In the final installment of their four-part report on psychedelic science, Southern California Public Radio writes about ongoing research into psilocybin-assisted psychotherapy to treat anxiety associated with advanced-stage cancer. Stephanie O’Neill examines the culture surrounding death in our society, interviews researchers about how psilocybin-assisted psychotherapy can help cancer patients overcome the fear of death, and shares stories from study participants about how the treatment has helped them reevaluate how they spend their time while they are still alive. “To me it’s been some of the most remarkable clinical findings I’ve ever seen as a psychiatrist,” explains Johns Hopkins researcher Stephen Ross.
Originally appearing here.
Psilocybin is the active ingredient that puts the magic in “magic mushrooms.” And new research suggests it has tremendous potential as a treatment for severe anxiety caused by a serious illness or terminal diagnosis, according to researchers in the field.
But look up psilocybin on the Drug Enforcement Agency’s (DEA) website, and you’ll find this natural hallucinogen classified as a “Schedule One” drug. In government speak that means one that’s dangerous and “without any accepted medical value.”
But patients who have taken psilocybin as part of anxiety studies tell a different story.
“The study has changed everything in my life, everything,” says Janeen Delany, one of 44 cancer patients who took part in a Johns Hopkins University study of psilocybin’s effectiveness in treating depression and anxiety related to a cancer diagnosis. “I am more patient. I am more thoughtful. I stop and I take the time. I am present.”
Speaking in the documentary, “The Substance,” a year after her treatment, Delaney describes her psilocybin therapy session as “so overwhelmingly incredible and beautiful that I had tears falling down my face.”
Delany’s experience is a familiar one to modern-day psychedelics pioneer and psychiatrist, Dr. Charles Grob of UCLA.
In 2011, Grob completed the first study in more than 40 years that used psilocybin to treat cancer anxiety. Grob says his patients embraced the experience.
“They reported improved mood and anxiety regulation, improved quality of life, improved relationships with their partners and close family and friends,” says Grob. “it was actually quite dramatic.”
Grob, a professor of psychiatry and pediatrics at UCLA, is director of the Division of Child and Adolescent Psychiatry at Harbor-UCLA Medical Center. He says his study, funded by the nonprofit Heffter Research Institute, offered another promising result:
“When we crunched the data, we found that indeed the psilocybin treatment model appeared to be quite effective… in reducing anxiety in a sustained manner going for months after the treatment session.”
Grob’s pilot study was small, involving only 12 patients. But it paved the way for today’s larger psilocybin studies. Among them is the now nearly-complete Johns Hopkins study and another ongoing one at New York University.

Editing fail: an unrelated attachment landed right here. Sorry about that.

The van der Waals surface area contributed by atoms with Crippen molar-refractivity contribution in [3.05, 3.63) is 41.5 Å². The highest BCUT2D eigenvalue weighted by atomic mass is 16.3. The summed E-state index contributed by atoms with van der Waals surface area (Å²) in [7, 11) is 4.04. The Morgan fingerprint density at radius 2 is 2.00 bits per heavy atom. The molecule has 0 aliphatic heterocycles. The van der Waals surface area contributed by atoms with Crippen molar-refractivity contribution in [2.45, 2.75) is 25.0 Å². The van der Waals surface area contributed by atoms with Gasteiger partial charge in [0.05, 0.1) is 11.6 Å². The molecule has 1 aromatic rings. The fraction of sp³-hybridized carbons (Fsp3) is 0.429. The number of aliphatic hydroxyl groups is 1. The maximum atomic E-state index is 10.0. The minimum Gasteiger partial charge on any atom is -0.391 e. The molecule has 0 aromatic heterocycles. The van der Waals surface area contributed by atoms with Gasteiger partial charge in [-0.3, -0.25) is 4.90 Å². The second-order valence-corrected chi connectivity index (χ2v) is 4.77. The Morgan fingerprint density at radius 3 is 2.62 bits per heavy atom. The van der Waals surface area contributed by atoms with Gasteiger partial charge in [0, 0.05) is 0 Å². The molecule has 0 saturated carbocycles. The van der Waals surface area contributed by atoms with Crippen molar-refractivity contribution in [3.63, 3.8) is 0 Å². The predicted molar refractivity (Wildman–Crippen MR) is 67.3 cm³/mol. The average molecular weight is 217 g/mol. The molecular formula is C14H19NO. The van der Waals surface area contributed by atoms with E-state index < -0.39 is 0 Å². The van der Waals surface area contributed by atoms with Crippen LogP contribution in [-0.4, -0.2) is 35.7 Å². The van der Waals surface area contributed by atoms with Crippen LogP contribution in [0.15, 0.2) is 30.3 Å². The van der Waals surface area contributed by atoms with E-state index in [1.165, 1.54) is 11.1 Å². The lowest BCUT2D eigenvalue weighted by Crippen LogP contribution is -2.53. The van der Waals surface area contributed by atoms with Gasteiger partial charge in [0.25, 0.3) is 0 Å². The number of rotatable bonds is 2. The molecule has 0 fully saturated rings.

The NYU research, led by psychiatry professor Dr. Stephen Ross, is using psilocybin pills to treat anxiety caused by a cancer diagnosis. Ross says initially, he wasn’t much of a believer in psilocybin’s potential.
“I was skeptical at first, because these were patients who had cancer and were anxious and psilocybin is known to induce anxiety as one of its side effects, especially when using uncontrolled settings and people who are unprepared,” he says.
But after observing the experiences of his 31 patients who were given psilocybin in a warmly decorated, supervised setting, Ross changed his mind.
“To me it’s been some of the most remarkable clinical findings I’ve ever seen as a psychiatrist,” he says.
Ross says preliminary evidence found the NYU patients – like their UCLA counterparts — reporting relief of symptoms after just one treatment of psilocybin.
“Anecdotally,” he says, “we’re finding that people have acute and sustained reductions in death anxiety or resolution of death anxiety, decreased depression, increased spiritual states and behaviors … and a kind of reorientation away from cancer as a force that’s ruining their lives.”
The results are welcome news to the burgeoning field of palliative medicine, says Dr. Anthony Bossis, Ross’s colleague and co-director of the NYU study.
“For years we’ve gotten better at chemotherapies and pain medicines,” said Bossis, “but there’s been a paucity of approaches addressing the targeting of existential and psycho-spiritual angst and confusion and distress that comes with facing the end of life.”
Yet despite the potential promise of psilocybin and other psychedelics, researchers still face challenges. First, the stigma caused by the psychedelic 1960s continues to taint the reputation of these substances. And second, while the federal government allows the research, it has yet to pay for any of it. That forces scientists to rely on private donations to keep their work going.
But things are changing, says UCLA’s Grob.
“The generation that grew up in the 60s, … they’re now starting to address that fact that life is limited, we’re not here forever, and [they’re] understanding that there may be ways to prepare for the inevitability of one’s demise by working with models such as this,” Grob says.
Researchers at UCLA, NYU and Johns Hopkins are now preparing to continue their research into psilocybin and cancer anxiety with a large, phase three trial next year. And if that study proves successful, psilocybin may become the first of these psychedelic drugs to win approval as a legally prescribed medical treatment.